(Shivnath Thukral was a journalist for 15 years and now works for the corporate sector. These are his personal views.)
Legalising lobbying, as Shivnath Thukral advocates in Move it to the Main Hall, won’t help. Do you think babus and netas will accept payment in cheque and issue receipts? As long as corruption exists, legalising lobbying will be cosmetic. Imagine bureaucrats annually declaring which corporate has hired their offspring at wildly inflated salaries or which one has promised to hire them as ‘consultants’ post-retirement.
Samir Rai, London
Lobbying should be legalised, it would be a lucrative deal for journalists post-retirement. Almost all business reporters are anyway doing PR for at least a couple of corporates.
Kumar Aiyar, Chennai
It is a fact of life that lobbyists, in various hues and colours, are omnipresent in the capital of every state and country in the world and lobbying has grown into a flourishing industry in the present context of calls for increased state regulation of every sector of commerce and industry. In fact, in all major capitals, most of the hotels, restaurants and other hospitality sectors (I do not wish to elaborate further) depend for their business on lobbyists, their clientele and their targets. Even the Indian Government has been reported to have been engaging lobbyist(s) for the past several years in Washington, D.C. and has been paying them fat sums of money for influencing sundry US senators and congressmen to take pro-India stance on various issues affecting US-India relations.
Gurudas Dasgupta, the CPI MP, in his opinion column In The Economic Times, dated 03 December, 2010 described lobbying as “a kind of economic prostitution”. He must know because, if Mamta Banerjee is to be believed, even the Left Government in W. Bengal retained the services of the same Niira Radia to lure the Tatas to set up the Nano plant initially in that state. When Mamta threw a spanner into the works, Niira promptly switched her affiliation to Narendra Modi (a person most loathed and detested by all the left parties) and is credited to have played a crucial role in shifting the Nano plant to Gujarat. This is concrete evidence, if at all any evidence is required, to substantiate that lobbyists, like prostitutes, have no permanent loyalty to anyone. They go where the money beckons them.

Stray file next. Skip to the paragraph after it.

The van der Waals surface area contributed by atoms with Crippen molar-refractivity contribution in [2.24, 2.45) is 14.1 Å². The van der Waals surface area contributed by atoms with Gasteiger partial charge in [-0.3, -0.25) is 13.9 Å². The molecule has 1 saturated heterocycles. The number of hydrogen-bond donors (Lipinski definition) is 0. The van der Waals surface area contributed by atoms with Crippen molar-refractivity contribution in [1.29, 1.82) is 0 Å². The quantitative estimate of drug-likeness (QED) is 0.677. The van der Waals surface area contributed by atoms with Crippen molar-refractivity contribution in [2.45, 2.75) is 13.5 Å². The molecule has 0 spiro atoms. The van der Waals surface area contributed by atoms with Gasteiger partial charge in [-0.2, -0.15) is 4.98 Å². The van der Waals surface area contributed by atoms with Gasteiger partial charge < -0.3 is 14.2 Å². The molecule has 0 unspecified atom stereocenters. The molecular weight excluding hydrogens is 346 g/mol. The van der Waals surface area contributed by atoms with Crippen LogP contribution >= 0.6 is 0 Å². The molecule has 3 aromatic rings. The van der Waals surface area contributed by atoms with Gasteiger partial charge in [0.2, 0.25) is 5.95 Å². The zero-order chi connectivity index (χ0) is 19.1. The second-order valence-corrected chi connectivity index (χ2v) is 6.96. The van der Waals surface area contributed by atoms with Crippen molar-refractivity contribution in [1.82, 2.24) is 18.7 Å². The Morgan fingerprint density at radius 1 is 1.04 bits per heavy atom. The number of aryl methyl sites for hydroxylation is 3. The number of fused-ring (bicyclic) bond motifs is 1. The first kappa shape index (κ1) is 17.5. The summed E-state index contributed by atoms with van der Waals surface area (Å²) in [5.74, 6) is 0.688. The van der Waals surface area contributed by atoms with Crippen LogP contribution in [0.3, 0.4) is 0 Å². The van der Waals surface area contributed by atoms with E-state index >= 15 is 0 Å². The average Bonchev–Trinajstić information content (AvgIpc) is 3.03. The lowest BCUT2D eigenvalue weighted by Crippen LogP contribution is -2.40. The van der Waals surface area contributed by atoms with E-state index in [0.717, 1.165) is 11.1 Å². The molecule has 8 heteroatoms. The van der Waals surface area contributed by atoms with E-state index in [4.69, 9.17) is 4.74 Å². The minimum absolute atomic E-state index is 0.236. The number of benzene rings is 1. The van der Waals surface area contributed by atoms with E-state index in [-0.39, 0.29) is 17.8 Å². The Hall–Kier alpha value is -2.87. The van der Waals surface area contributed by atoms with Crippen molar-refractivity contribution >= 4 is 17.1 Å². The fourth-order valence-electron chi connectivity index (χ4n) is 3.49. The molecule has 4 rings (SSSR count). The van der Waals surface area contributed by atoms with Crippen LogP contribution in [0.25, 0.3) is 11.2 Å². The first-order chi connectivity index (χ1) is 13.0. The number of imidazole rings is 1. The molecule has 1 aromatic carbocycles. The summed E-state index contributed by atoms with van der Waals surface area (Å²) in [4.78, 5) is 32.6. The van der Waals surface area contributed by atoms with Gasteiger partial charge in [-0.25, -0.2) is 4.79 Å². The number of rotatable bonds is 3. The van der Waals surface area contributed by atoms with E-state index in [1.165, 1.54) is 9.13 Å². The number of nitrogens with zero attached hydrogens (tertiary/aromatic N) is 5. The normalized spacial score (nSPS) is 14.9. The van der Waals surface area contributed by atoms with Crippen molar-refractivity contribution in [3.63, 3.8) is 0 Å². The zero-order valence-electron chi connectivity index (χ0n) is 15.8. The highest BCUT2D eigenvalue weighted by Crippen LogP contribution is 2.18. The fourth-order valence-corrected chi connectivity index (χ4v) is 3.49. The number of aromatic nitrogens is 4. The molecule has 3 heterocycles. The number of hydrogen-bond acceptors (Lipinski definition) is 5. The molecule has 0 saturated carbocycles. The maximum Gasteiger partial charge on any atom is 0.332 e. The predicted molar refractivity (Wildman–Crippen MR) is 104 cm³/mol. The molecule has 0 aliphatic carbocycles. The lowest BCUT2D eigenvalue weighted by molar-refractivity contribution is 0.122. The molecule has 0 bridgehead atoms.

Of course, it is given that all lobbyists act as middlemen(women) for bribery and corruption. Politicians in power (or even out of power) and bureaucrats don’t do you favours out of any love for you or for charity unless, of course, the benefactor happens to be your daddy or daddy-in-law, as has been alleged in the case of good, old Yeddy in Karnataka. In the normal scheme of things, they do it for sex or for money or, occasionally, for both (as has been alleged in the case of an IAS officer in the Ministry of Home Affairs in New Delhi who was recently charged and arrested for passing on sensitive information to some corporates in the Telecom Industry).
Ultimately, here is the maxim adhered to by all successful lobbyists: Do whatever you can to get the job done and mission accomplished for your client but, for God’s, your client’s and your own sake, do not get caught with your pants or skirt down!
WikiLeaks is God send relief to Manmohan Govt to divert attention from the nightmare of facing daily Scam exposes !
Completely agree with that lobbyisng should be legalised. This is very high paying jobs for journalists when they are working as a journalist or if they retire. In fact, almost all journalists are doing PR for at least couple of corporates when they are in service as part time profession and if anything goes wrong, they can always go to these companies and work full time. There are many examples. Right?
You bring in transparency and legitimacy and lobbying ceases to be lobbying! An interesting story is that in June 1995 the Republican Conference Chairman John Boehner (who next month will become Speaker of the House of Representatives) handed out "about a half-dozen" checks from the tobacco lobby to fellow Republicans on the floor of the House!
Legalising lobbying will not help. Do you think that Babus and netas will accept payment in cheque and issue receipts. As long as corruption exists legalising lobbying will be cosmetic. Imagine bureaucrats annually declaring which corporate has hired their off spring at inflated compensation or which one has promised them to hire as highly paid consultant post retirement.